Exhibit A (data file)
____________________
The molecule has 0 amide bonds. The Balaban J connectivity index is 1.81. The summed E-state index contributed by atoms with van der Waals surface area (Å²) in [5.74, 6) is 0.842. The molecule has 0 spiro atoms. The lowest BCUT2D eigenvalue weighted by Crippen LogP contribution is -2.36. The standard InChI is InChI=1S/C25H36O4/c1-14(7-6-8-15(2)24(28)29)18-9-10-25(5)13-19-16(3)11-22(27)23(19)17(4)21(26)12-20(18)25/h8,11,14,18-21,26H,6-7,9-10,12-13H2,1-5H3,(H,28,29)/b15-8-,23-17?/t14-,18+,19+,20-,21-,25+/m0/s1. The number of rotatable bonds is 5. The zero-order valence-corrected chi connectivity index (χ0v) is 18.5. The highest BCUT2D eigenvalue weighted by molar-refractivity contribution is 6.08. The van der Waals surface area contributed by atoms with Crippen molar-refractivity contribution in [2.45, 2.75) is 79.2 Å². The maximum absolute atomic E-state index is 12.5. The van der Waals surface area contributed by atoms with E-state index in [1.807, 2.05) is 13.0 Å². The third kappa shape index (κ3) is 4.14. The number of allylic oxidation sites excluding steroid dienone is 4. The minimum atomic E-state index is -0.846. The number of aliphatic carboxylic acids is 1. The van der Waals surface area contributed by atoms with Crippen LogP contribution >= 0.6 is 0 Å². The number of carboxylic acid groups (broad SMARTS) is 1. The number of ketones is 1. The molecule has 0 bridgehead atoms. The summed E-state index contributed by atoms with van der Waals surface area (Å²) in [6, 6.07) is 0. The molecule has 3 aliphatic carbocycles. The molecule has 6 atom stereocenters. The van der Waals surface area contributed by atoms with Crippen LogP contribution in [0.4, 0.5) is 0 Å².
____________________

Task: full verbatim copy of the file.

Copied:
The molecule has 0 amide bonds. The Balaban J connectivity index is 1.81. The summed E-state index contributed by atoms with van der Waals surface area (Å²) in [5.74, 6) is 0.842. The molecule has 0 spiro atoms. The lowest BCUT2D eigenvalue weighted by Crippen LogP contribution is -2.36. The standard InChI is InChI=1S/C25H36O4/c1-14(7-6-8-15(2)24(28)29)18-9-10-25(5)13-19-16(3)11-22(27)23(19)17(4)21(26)12-20(18)25/h8,11,14,18-21,26H,6-7,9-10,12-13H2,1-5H3,(H,28,29)/b15-8-,23-17?/t14-,18+,19+,20-,21-,25+/m0/s1. The number of rotatable bonds is 5. The zero-order valence-corrected chi connectivity index (χ0v) is 18.5. The highest BCUT2D eigenvalue weighted by molar-refractivity contribution is 6.08. The van der Waals surface area contributed by atoms with Crippen molar-refractivity contribution in [2.45, 2.75) is 79.2 Å². The maximum absolute atomic E-state index is 12.5. The van der Waals surface area contributed by atoms with E-state index in [1.807, 2.05) is 13.0 Å². The third kappa shape index (κ3) is 4.14. The number of allylic oxidation sites excluding steroid dienone is 4. The minimum atomic E-state index is -0.846. The number of aliphatic carboxylic acids is 1. The van der Waals surface area contributed by atoms with Crippen LogP contribution >= 0.6 is 0 Å². The number of carboxylic acid groups (broad SMARTS) is 1. The number of ketones is 1. The molecule has 0 bridgehead atoms. The summed E-state index contributed by atoms with van der Waals surface area (Å²) in [6, 6.07) is 0. The molecule has 3 aliphatic carbocycles. The molecule has 6 atom stereocenters. The van der Waals surface area contributed by atoms with Crippen LogP contribution in [0.4, 0.5) is 0 Å².